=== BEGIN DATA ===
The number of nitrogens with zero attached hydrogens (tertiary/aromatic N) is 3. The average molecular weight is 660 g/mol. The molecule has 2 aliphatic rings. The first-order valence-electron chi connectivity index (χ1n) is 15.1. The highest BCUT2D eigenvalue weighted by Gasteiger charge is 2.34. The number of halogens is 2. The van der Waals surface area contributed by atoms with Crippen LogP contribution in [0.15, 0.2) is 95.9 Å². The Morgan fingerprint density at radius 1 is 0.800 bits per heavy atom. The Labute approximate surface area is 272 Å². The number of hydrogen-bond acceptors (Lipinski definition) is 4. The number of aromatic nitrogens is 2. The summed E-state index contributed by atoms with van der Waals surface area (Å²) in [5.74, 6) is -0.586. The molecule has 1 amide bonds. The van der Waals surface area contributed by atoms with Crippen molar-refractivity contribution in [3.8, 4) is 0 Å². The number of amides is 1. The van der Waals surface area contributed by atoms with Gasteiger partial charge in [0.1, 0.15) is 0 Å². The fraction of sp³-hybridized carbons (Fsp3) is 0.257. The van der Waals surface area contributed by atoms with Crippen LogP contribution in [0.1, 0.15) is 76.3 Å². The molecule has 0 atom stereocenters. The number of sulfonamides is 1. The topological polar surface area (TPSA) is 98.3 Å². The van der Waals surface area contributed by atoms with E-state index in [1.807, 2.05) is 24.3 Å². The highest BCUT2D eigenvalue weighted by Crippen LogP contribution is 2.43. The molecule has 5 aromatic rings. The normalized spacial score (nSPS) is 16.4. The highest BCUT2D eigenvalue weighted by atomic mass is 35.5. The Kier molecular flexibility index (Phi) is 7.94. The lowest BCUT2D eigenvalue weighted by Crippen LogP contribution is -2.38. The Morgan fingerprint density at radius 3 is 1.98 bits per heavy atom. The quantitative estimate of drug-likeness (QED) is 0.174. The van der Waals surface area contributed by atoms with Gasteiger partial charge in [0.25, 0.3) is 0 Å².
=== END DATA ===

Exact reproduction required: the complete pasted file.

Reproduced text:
The number of nitrogens with zero attached hydrogens (tertiary/aromatic N) is 3. The average molecular weight is 660 g/mol. The molecule has 2 aliphatic rings. The first-order valence-electron chi connectivity index (χ1n) is 15.1. The highest BCUT2D eigenvalue weighted by Gasteiger charge is 2.34. The number of halogens is 2. The van der Waals surface area contributed by atoms with Crippen LogP contribution in [0.15, 0.2) is 95.9 Å². The Morgan fingerprint density at radius 1 is 0.800 bits per heavy atom. The Labute approximate surface area is 272 Å². The number of hydrogen-bond acceptors (Lipinski definition) is 4. The number of aromatic nitrogens is 2. The summed E-state index contributed by atoms with van der Waals surface area (Å²) in [5.74, 6) is -0.586. The molecule has 1 amide bonds. The van der Waals surface area contributed by atoms with Crippen molar-refractivity contribution in [3.8, 4) is 0 Å². The number of amides is 1. The van der Waals surface area contributed by atoms with Gasteiger partial charge in [0.1, 0.15) is 0 Å². The fraction of sp³-hybridized carbons (Fsp3) is 0.257. The van der Waals surface area contributed by atoms with Crippen LogP contribution in [0.1, 0.15) is 76.3 Å². The molecule has 0 atom stereocenters. The number of sulfonamides is 1. The topological polar surface area (TPSA) is 98.3 Å². The van der Waals surface area contributed by atoms with E-state index in [1.807, 2.05) is 24.3 Å². The highest BCUT2D eigenvalue weighted by Crippen LogP contribution is 2.43. The molecule has 5 aromatic rings. The normalized spacial score (nSPS) is 16.4. The highest BCUT2D eigenvalue weighted by atomic mass is 35.5. The Kier molecular flexibility index (Phi) is 7.94. The lowest BCUT2D eigenvalue weighted by Crippen LogP contribution is -2.38. The Morgan fingerprint density at radius 3 is 1.98 bits per heavy atom. The quantitative estimate of drug-likeness (QED) is 0.174. The van der Waals surface area contributed by atoms with Gasteiger partial charge in [0.25, 0.3) is 0 Å².